Stimulus Straphanger


Stimulus Straphanger

Dec 4th, 2001 3 min read

McKenna Senior Fellow in Political Economy

Politicians are considering tax relief to help a sputtering economy, but not all tax cuts are created equal. There is a vast difference between "supply-side" tax cuts and "Keynesian" tax cuts. Supply-side tax policy focuses on how to reduce marginal tax rates in order to increase incentives to work, save, and invest. Keynesian tax policy, by contrast, simply seeks to put money in peoples' pockets in hopes that more consumer spending will stimulate growth.

These two approaches lead to radically different tax cuts. Supply-siders want to permanently reduce tax rates, particularly the top personal income tax rates that have such an adverse impact on investors, entrepreneurs and small business owners. Keynesians are just the opposite. They generally favor temporary tax cuts, and they want them skewed to those with low incomes who might be more likely to spend the money as quickly as possible.

Historical evidence should have ended this debate years ago. Ronald Reagan's across-the-board tax rate reductions, for instance, triggered a record economic expansion. Similar tax rate reductions also generated strong growth in the 1920s and 1960s.

The track record for Keynesian tax cuts, to be charitable, is not nearly as strong. The so-called tax rebate distributed earlier this year was based on Keynesian theory, and it was a total flop. The economy continued to stumble and unemployment rose. But this should not have come as a surprise. A similar tax rebate enacted during the Ford presidency also failed to improve economic performance.

Unfortunately, this historical record seems to have no impact on the policy debate in Washington. Some lawmakers, using Keynesian analysis, are talking about temporary tax "holidays." One proposal is for the states to have a 10-day sales tax holiday, with Uncle Sam reimbursing them for lost tax revenue. The other idea is to suspend the Social Security payroll tax for one month.

Both of these proposals are misguided. The notion that tax cuts should be designed to quickly put more money in peoples' pockets, in hopes that they will spend more money and jump-start the economy, is snake-oil economics.

Indeed, it is based on the same nonsensical theory that Bill Clinton used when he was trying to enact his pork-filled stimulus bill in 1993. From a Keynesian perspective, tax cuts and new spending have similar effects.

The Keynesian view is greatly misguided because it fails to consider both sides of the fiscal equation. More specifically, it does not recognize that government cannot give a consumer a dollar - either in the form of new spending or a tax rebate - without first taking that dollar from someone else.

In the case of tax rebates and tax holidays, every dollar that is used for that approach means one less dollar that is used to pay down debt. This means that money that would have wound up in the pockets of bondholders is now in the pockets of selected taxpayers. There is no increase in total spending power. The same is true for new government spending. Every dollar of additional government spending necessarily means one less dollar for bondholders to spend.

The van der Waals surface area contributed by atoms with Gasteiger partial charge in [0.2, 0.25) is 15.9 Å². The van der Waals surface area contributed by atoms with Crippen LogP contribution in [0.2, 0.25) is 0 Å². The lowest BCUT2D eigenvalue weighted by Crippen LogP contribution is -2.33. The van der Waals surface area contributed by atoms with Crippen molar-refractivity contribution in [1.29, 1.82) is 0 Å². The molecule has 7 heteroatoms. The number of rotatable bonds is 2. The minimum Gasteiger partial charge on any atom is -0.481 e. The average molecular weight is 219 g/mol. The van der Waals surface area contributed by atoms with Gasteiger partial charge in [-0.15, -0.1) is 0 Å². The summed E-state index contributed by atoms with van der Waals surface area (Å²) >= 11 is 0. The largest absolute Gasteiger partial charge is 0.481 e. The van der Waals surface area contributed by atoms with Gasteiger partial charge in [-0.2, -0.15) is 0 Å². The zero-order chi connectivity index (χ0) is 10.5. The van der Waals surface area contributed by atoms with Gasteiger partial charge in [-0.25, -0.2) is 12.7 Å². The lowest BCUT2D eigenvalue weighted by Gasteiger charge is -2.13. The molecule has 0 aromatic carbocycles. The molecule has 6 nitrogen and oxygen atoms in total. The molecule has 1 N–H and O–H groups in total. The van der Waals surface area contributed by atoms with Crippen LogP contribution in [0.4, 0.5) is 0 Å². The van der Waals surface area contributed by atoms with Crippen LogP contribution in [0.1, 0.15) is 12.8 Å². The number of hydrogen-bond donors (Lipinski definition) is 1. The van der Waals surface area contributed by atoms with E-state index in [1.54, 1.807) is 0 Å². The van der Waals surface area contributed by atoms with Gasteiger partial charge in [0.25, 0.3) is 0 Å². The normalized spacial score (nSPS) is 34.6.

In any event, the Keynesian preoccupation with consumer spending makes no sense. Economic growth occurs when there is an increase in national income. This is why efforts to alter the use of income - by encouraging people to spend instead of save - are so futile. And since less saving translates into less investment spending, the Keynesian approach is flawed from both a theoretical and practical perspective.

The only way to increase national income is to encourage more work, saving, investment, risk-taking and entrepreneurship. This is why supply-side economics has a successful track record. When tax rates are reduced, people have more incentive to be productive and create wealth. And when this leads to additional income, this enables them to spend more and save more.

Advocates of faster economic growth should insist upon a stimulus package that works. This means all personal income tax rates should be reduced, and those lower tax rates should take effect immediately. With the possible exception of capital gains tax relief, across-the-board tax rate reductions are the strongest tonic for an ailing economy. It is particularly important to reduce the top tax rate, since this is the levy that imposes the greatest disincentive on investors, entrepreneurs and small business owners.

A stimulus bill that fails to include a significant reduction in all tax rates might be worse than doing nothing. A package comprised of new spending and gimmicks like tax holidays will not enhance economic growth. Indeed, such proposals will increase the risk of recession and unemployment next year. Adding insult to injury, those that blocked supply-side tax cuts then would point to the economy's poor performance and argue that this was "proof" that pro-growth tax cuts do not work. This is why President Bush should veto a phony stimulus package that does not include a reduction in all tax rates.

Daniel J. Mitchell is the McKenna senior fellow in political economy at The Heritage Foundation.

Originally appeared in the Washington Times